Evenflo LightMax. When our second was born we upgraded to a double stroller and got the Evenflo Pivot Xpand. I love this stroller because it easily convernts from a single to a double stroller, depending on if I am out with just one or both boys, and additionally it has a carseat that can click in. It came with the Evenflo LightMax carseat and also loved this one as well.

Install Early. Its good to install your baby’s carseat a few weeks before they are due. The last thing you want to be doing in early labor is reading a carseat instruction manual!

6. Stock Up On Postpartum Supplies

Check out my post for a full list: Postpartum Essentials

What a lot of first-time mom’s might not know is that THEY will need some postpartum supplies to care for themselves after delivery.

Some supplies – like postpartum pads- are provided by most hospitals (if you deliver there) and you can take quite a bit home when you leave. However, you will likely want to stock up beforehand just in case!

Some of my top items to stock up on include: 1) Medicated cooling pads, 2) MomWasher Peri Bottle, and 3) Lansinoh Soothies Gel Pads.

7. Choose a Pediatrician

You will want to choose a pediatrician or at least the pediatric practice you will use before your baby arrives.

Your pediatrician will likely visit your new baby in the hospital after they are born. We also had a three day and one week follow up with our pediatrician after our first son was born.

Additionally, most hospitals will ask during your registration interview or hospital tour who you will be using for your baby’s care. This way they can coordinate with the pediatrician on your behalf after your baby has arrived.

You may want to interview several different pedestrians or visit multiple practices before choosing your provider. At the least, ask your other mom friends, co-workers, or do an internet search and choose someone with great reviews and who feels right for your family!

8. Stockpile Household Goods

Call it the nesting phase, but before both of my sons were born I became obsessed with stocking up on toilet paper and other household goods.

In hindsight this was a great idea and something that helped substantially after both babies were here.

Its very difficult to take a newborn anywhere. Your pediatrician might also recommend waiting some time before taking them out in public to avoid germs, especially during flu season. Therefore it can be good to stock up on all the non-perishable goods you can while you are still pregnant.

Also buy in bulk! As long as you have the storage space there is really nothing to lose as you will use these products eventually.

Here are some things I always buy during the last month of pregnancy:

  • Toilet Paper
  • Paper Towel
  • Tissues
  • Ziplock Bags
  • Shampoo & Conditioner
  • Body Wash
  • Hand Soap
  • Toothpaste

9. Pre-Register at Your Hospital

Most hospitals will recommend that you go through a pre-registration process during your last trimester so that they have all of your pertinent information before delivery.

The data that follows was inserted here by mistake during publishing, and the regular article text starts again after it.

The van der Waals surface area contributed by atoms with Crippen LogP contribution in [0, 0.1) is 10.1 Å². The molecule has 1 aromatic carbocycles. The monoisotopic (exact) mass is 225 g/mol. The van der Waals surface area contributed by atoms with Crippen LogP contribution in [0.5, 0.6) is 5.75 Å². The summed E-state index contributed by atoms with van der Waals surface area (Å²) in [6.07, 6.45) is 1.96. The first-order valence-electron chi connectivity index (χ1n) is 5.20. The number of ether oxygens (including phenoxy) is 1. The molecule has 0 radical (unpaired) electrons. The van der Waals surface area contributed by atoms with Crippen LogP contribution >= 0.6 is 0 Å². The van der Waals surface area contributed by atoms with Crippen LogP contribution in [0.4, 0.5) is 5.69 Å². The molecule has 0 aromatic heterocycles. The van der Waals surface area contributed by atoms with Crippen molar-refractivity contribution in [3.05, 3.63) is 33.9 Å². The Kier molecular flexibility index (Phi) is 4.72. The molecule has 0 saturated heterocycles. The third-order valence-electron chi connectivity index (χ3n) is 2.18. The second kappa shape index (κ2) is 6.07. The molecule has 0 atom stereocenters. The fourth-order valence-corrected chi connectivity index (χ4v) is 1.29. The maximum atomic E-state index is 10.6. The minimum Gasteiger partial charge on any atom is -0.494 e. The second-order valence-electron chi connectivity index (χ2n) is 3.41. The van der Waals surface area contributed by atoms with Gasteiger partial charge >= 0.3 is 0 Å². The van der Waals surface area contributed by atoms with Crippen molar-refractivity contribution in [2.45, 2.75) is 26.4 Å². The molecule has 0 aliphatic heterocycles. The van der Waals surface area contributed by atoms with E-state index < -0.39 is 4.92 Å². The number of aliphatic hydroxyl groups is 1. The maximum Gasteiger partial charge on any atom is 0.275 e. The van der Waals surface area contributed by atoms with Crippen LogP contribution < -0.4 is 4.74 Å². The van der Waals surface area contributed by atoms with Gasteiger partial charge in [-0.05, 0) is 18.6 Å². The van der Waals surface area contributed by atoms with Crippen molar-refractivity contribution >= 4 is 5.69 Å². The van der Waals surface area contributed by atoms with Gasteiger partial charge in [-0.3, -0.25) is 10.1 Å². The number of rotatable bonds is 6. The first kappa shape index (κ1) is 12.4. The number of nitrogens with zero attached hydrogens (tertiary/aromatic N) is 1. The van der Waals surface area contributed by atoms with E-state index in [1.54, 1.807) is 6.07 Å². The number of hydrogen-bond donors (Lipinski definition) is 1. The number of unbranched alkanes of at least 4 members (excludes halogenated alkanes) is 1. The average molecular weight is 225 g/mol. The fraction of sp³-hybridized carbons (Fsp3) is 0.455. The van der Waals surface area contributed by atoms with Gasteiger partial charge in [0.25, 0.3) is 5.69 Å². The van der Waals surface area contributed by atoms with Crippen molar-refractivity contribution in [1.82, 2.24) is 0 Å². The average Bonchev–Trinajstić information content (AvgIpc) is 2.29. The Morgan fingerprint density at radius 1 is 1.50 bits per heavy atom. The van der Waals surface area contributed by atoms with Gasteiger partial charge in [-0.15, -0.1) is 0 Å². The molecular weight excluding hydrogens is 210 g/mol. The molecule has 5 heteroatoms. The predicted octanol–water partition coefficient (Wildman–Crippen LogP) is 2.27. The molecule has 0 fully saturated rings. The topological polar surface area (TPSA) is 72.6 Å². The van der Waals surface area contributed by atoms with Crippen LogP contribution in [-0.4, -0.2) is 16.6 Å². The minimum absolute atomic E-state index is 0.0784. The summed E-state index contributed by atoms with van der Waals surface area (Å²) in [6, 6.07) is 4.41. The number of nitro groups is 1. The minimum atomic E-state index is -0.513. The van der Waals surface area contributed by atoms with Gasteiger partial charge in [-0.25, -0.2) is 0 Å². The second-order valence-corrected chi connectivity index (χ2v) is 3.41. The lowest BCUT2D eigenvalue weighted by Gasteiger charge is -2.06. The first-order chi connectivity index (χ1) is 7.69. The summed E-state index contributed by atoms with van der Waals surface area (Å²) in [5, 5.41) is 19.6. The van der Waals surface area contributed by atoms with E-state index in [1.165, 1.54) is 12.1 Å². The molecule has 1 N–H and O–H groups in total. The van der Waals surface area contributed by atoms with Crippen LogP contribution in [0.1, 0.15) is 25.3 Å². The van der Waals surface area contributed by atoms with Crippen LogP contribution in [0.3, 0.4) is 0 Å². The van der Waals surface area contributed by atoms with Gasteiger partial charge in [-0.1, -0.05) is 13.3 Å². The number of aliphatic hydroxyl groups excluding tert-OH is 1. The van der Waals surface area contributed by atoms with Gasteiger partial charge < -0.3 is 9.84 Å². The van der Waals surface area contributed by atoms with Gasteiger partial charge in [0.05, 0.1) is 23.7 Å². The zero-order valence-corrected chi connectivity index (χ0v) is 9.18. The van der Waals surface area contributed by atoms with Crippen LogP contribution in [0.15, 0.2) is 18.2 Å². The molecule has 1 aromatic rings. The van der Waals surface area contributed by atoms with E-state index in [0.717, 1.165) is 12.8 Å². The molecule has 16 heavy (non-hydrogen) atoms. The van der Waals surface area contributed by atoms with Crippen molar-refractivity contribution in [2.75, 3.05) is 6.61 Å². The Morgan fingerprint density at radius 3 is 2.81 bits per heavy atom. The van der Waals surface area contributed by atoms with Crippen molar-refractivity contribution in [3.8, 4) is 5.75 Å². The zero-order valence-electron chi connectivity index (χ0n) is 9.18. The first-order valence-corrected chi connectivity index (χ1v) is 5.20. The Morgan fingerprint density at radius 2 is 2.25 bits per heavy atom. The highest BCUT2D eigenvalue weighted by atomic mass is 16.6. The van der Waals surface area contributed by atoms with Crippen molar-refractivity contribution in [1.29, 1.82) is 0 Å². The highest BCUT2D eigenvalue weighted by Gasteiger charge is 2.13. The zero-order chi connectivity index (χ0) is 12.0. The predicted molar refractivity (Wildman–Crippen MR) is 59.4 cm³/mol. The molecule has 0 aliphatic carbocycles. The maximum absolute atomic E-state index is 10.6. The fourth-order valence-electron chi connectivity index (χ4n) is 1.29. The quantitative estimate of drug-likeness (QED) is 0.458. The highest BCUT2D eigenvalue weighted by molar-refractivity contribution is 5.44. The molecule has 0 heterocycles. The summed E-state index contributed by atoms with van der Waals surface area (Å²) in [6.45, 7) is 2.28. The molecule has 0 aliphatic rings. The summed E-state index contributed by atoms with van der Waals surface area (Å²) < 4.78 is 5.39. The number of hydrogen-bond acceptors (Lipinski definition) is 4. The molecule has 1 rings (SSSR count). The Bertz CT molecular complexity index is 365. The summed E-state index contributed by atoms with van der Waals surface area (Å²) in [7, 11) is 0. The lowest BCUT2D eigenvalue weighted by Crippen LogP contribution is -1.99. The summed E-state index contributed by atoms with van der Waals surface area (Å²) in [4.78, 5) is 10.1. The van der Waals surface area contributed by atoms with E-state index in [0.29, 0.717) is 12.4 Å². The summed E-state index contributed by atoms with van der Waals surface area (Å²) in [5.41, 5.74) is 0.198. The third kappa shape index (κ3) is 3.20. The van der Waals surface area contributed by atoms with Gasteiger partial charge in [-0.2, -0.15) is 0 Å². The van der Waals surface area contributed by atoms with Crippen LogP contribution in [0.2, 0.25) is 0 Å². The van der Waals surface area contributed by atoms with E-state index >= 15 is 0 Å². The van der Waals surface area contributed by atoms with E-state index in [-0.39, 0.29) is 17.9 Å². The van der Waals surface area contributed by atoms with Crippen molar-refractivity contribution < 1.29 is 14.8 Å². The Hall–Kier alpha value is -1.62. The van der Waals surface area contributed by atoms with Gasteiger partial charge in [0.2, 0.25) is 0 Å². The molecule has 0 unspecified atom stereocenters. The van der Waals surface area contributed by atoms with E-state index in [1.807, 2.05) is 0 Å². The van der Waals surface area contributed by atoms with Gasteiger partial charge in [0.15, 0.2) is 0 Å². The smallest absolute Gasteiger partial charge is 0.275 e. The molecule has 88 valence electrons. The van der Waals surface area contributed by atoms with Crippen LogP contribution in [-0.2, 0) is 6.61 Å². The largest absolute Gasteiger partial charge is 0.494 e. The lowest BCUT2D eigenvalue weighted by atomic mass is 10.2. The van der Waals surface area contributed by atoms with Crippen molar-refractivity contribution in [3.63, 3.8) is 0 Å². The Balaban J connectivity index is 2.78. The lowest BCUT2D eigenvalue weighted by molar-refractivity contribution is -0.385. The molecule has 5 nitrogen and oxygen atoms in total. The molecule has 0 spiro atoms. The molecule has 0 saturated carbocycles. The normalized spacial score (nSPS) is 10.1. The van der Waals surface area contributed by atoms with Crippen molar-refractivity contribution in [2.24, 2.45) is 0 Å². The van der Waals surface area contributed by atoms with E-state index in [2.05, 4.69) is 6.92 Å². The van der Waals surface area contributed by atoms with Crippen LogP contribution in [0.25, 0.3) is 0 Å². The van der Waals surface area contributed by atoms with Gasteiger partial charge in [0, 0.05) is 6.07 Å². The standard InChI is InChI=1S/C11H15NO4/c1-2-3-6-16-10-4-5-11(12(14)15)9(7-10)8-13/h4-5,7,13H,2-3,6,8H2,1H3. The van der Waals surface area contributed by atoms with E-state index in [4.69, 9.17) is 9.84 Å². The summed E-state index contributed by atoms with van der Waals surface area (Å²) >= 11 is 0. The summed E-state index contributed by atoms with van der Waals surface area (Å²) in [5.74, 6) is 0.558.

When you show up at the hospital with contractions 5 minutes apart or less, filling out paperwork and answering questions will be the last thing you want to do!

The pre-registration process is a time for you to give your hospital your personal and insurance information, information about your OB, your pregnancy history, and your birth plan.

This can be extremely helpful if you DON’T want to get an epidural. You can advise them not to have the nurse ask. Or on the contrary, you can advise them you want your epidural waiting before you walk in the door (not really possible, but it would be nice!).

10. Sterilize Bottles & Pump Parts

My favorite bottles are Phillip Avent Natural

All of your bottles and breast pump parts should be washed and sterilized before use. Your newborn baby has a very sensitive immune system and most manufacturers recommend these steps before using on your baby.

If you plan on bottle feeding or breast pumping you should definitely plan on sterilizing all the parts before your baby arrives. Even if you don’t plan on feeding your baby this way, its a good idea to be prepared just in case things don’t go as planned.

I always hand wash and then boil all of our bottles and bottle nipples, breast milk storage bottles, and pump pieces.

Some of these pieces can be placed in the dishwasher, but I recommend hand washing and sterilizing the first time to ensure they are thoroughly cleaned.

Third Trimester Checklist Summary

To summarize, below is the third trimester checklist I use and my top 10 ways to prepare before baby arrives:

  1. Stock Up on Snacks
  2. Meal Prep/Plan
  3. Pack Your Hospital Bag
  4. Order Your Breast Pump
  5. Install The Carseat
  6. Stock Up on Postpartum Supplies
  7. Choose a Pediatrician
  8. Stockpile Household Goods
  9. Pre-Register At Your Hospital
  10. Sterilize Bottles & Pump Parts

Being prepared and checking off your third trimester checklist early can make the time after you bring home your newborn just a little easier!

Thanks for stopping by!